Different Forms of Poverty

Poverty may be defined as a lack of resources necessary to adequately meet basic needs for
nutrition, shelter, education, clothing, recreation, and health care and lead a life of dignity.
It may appear that this definition asks for too much to overcome poverty. However, since
there is extreme poverty as well, poverty should be defined as living above the extreme
poverty level.
Based on this definition, the focus of poverty alleviation would be providing resources to
ensure that people have their basic needs met. For example, possible solutions to poverty
include providing universal health coverage or universal benefit. Another possible solution
is raising minimal wage. These solutions would focus on ensuring that all the people have
resources or/and access to services necessary to lead a minimally good life of dignity.
Relational poverty means a lack of a social support system and being poor in one’s
community. Spiritual poverty means being caught up in thinking that one is less than
human and his personhood is of a lower value. Spiritually poor feel that they have very
little to contribute to society and cannot be productive members of society. Based on the
discussed poverty definitions, the focus of solutions seeking to alleviate poverty would
change to include counseling, integrating the poor in community life, and providing
spiritual assistance.
A solution to poverty that addresses relational aspects of poverty is integrating relational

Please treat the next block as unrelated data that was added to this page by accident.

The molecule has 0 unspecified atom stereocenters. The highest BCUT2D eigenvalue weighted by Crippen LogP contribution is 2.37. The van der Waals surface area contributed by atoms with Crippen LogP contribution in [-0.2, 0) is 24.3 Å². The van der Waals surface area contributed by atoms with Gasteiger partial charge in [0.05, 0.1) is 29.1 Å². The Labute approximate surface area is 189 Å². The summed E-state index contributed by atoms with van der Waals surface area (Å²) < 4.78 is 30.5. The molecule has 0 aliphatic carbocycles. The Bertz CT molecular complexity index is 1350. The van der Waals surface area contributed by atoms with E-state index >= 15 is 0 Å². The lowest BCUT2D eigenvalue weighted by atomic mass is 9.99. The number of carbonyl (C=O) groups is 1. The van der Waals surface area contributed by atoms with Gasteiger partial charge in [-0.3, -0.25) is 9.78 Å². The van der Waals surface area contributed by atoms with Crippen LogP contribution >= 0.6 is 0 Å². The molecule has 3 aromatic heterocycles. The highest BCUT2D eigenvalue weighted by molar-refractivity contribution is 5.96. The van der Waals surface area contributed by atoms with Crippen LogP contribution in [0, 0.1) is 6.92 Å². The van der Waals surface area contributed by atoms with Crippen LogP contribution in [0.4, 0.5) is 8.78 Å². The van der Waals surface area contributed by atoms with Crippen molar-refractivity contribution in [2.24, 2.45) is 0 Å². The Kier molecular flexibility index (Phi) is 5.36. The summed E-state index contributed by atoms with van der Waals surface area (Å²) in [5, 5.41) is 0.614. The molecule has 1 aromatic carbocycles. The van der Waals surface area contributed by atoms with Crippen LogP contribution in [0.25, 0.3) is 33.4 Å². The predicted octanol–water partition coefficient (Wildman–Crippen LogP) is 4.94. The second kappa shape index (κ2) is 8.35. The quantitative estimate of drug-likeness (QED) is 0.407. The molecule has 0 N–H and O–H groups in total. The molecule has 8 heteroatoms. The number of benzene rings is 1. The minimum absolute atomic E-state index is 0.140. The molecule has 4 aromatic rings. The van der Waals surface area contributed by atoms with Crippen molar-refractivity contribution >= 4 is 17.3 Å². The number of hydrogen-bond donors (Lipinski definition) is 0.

agenda in health care (Feldman, 2018). Practical examples of such solution include
normalizing the relations between the poor and others living in the same
neighborhood/community and engaging the poor in community initiatives that give them
an opportunity to connect with other community members, expand their social network,
and build social capital (Feldman, 2018). In particular, health care providers can connect
their poor patients with nonprofits and community projects providing free counseling,
screening, preventive interventions, and other health care services to uninsured and
underinsured individuals or educate the poor how to apply for health coverage under the
Affordable Care Act.
Feldman, G. (2018). Towards a relational approach to poverty in social work: Research
and practice considerations. British Journal of Social Work, 2018, 1-18.

Different Forms of Poverty

Hi, I liked your post since clearly explain the different forms of poverty and how they can
be solved. Like you, my definition of poverty before learning the new concepts was centered on
the inability to attain basic needs. However, after learning about relational poverty and spiritual
poverty, I now see that poverty also related to a person’s psychological state. Mainly, you
explain that relational poverty results from the lack of a social support system. From this

definition, I can infer that the lack of support system limits a person’s quest for self-fulfillment
since human beings are naturally social animals (Spikcer, 2020). When it comes to spiritual
poverty, you describe it as being caught up in the thinking that one is less human. Also, this
definition is related to psychology since poverty results from a person’s state of mind. Overall,
your post enabled me to get a better understanding of poverty.



Spicker, P. (2020). The Poverty of Nations: A Relational Perspective. Policy Press.